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01 May 2012 @ 03:27 am
Can We ReName CFIDS Already? My Proposal For Our New Name.  
Blogging Against Disablism Day, May 1st 2012

In the USA, the offical name for my disability is CFS, Chronic Fatigue Syndrome. Everyone even tangentially connected to this illness knows the name is ludicrous. This name has done us vast material harm in layperson comprehension, medical acknowledgment, research interest, research funding, and patient care -- all because the name sounds like "Hey man, I'm tired." People hear the name and think we're not really SICK. I promise you, we are. We are sick as a dog. I can't tell you how many people over the years have said to me, "I'm tired too!" So, patients (myself included) and advocates often use the acronym CFIDS, for Chronic Fatigue Immune Dysfunction Syndrome. We don't know whether immune dysfunction is the heart of our illness (it's one of many theories), yet many of us prefer this possible red herring that sounds slightly more medical over the "Hey man I'm tired" label.

We don't know medically what the core physiological problem is. What causes CFIDS? What are its biological mechanisms? Don't we deserve the research to figure that out and some respect in the meantime? CFIDS could even possibly turn out to be more than one illness. Yet we desperately need a better name, even before understanding it medically. I propose keeping the official acronym and changing the name to Chronic Flu Syndrome. It doesn't claim to know any more than we know, and it's a dense nugget of description of what our lives are like.
Maija HaavistoDiamonDie on May 1st, 2012 08:58 am (UTC)
Since many decades we've already had a good name: myalgic encephalomyelitis (of course, you can argue whether CFS and ME are the same, but ICD-10 treats them as synonyms and "CFS" diagnosed with the more stringent criteria is the same as ME). I don't think there is any need to invent new names. Well, the proposed neuroimmune endocrine dysfunction syndrome (or something like that) is nicely descriptive, but still. The neuromyasthenia derivatives weren't bad, either.

I have to say I don't like the chronic flu syndrome at all. I have chronic fever and for me it is one of the most important symptoms, but many people have no flu-like symptoms. Like CFIDS it also discounts the most important aspect of the illness: the neurological dysfunction. (It could also make people think CFS/ME is caused by the influenza virus.)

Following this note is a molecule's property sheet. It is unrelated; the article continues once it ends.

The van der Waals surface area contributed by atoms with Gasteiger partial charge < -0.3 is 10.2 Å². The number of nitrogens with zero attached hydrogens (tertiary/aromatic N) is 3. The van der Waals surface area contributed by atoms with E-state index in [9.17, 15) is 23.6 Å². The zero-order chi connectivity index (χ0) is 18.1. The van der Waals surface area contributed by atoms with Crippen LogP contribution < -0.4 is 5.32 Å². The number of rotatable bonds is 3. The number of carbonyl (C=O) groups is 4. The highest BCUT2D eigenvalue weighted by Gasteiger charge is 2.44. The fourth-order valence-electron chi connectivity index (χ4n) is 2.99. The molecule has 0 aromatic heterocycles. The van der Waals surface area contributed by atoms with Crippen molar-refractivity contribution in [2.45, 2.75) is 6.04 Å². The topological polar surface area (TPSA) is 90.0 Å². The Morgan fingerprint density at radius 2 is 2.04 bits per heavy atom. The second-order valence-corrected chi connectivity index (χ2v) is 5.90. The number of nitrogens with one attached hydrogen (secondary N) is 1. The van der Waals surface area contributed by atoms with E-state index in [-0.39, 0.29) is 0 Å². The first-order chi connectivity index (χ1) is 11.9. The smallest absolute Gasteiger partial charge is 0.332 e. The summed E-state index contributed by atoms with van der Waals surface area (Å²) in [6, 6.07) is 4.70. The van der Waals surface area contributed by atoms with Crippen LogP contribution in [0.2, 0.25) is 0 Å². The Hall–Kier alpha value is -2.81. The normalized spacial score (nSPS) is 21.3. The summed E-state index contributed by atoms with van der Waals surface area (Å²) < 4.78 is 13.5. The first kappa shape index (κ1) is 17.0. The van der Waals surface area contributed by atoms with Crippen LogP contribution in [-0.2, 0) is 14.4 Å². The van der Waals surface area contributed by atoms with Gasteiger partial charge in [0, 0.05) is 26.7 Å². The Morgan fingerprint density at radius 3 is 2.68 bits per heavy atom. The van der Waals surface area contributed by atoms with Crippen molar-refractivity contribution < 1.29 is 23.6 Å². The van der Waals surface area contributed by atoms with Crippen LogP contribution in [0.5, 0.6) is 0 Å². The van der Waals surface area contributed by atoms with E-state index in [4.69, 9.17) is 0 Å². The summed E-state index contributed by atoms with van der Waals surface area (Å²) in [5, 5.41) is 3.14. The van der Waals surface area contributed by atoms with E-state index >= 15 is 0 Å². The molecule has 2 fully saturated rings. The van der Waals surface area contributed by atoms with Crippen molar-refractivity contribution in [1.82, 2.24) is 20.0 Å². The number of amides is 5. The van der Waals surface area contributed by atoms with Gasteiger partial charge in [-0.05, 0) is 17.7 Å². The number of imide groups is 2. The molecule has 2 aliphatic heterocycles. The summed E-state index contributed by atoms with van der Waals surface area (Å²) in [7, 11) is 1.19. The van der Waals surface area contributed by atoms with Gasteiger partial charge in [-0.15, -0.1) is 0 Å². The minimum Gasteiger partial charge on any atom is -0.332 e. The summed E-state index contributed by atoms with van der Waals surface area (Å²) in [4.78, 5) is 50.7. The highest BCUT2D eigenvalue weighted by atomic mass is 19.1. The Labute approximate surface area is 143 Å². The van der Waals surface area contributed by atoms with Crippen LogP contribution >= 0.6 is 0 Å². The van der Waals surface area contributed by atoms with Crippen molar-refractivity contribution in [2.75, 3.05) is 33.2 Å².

Rebecca Rabinowitzdiceytillerman on May 1st, 2012 09:01 am (UTC)
The USA utterly refuses to use ME. I have no idea why; I'd be perfectly happy with ME.
deborah.dreamwidth.org on May 1st, 2012 04:08 pm (UTC)
my UK cousin with ME using that name and England is perfectly happy with it, and I don't understand why we won't use it in the USA. It makes perfect sense, and solves all of the (perceptual) problems you list above.
(no subject) - shehasathree on May 1st, 2012 09:47 am (UTC) (Expand)
deborah.dreamwidth.org on May 1st, 2012 04:10 pm (UTC)
I have to admit that -- while I have no concept of what CFS/ME brain fog is like, except as it has been explained to me by people who experience it -- I am always surprised by how much my chronic physical condition causes cognitive dysfunction, simply because living with chronic pain and the need to adapt constantly uses so many cognitive resources.
(Anonymous) on May 7th, 2012 12:41 am (UTC)
Flu really doesn't cover a lot of the symptoms. But anything that did would win the Guiness world record for longest name! No real suggestions, anyone know the reason why we can't use ME? I have been saying Chronic Fatigue but even the people closest to me don't understand the severity. We need something short and not sweet, with an effect like CANCER, but no name will get the serious reaction unless there is the research behind it, we are caught in a catch 22.
Ruth MadisonRuthMadison82 on May 1st, 2012 01:08 pm (UTC)
Hmmm, I'm in the U.S. and I've never heard "ME." I wonder why that is. I'll try to use that instead of CFS in the future.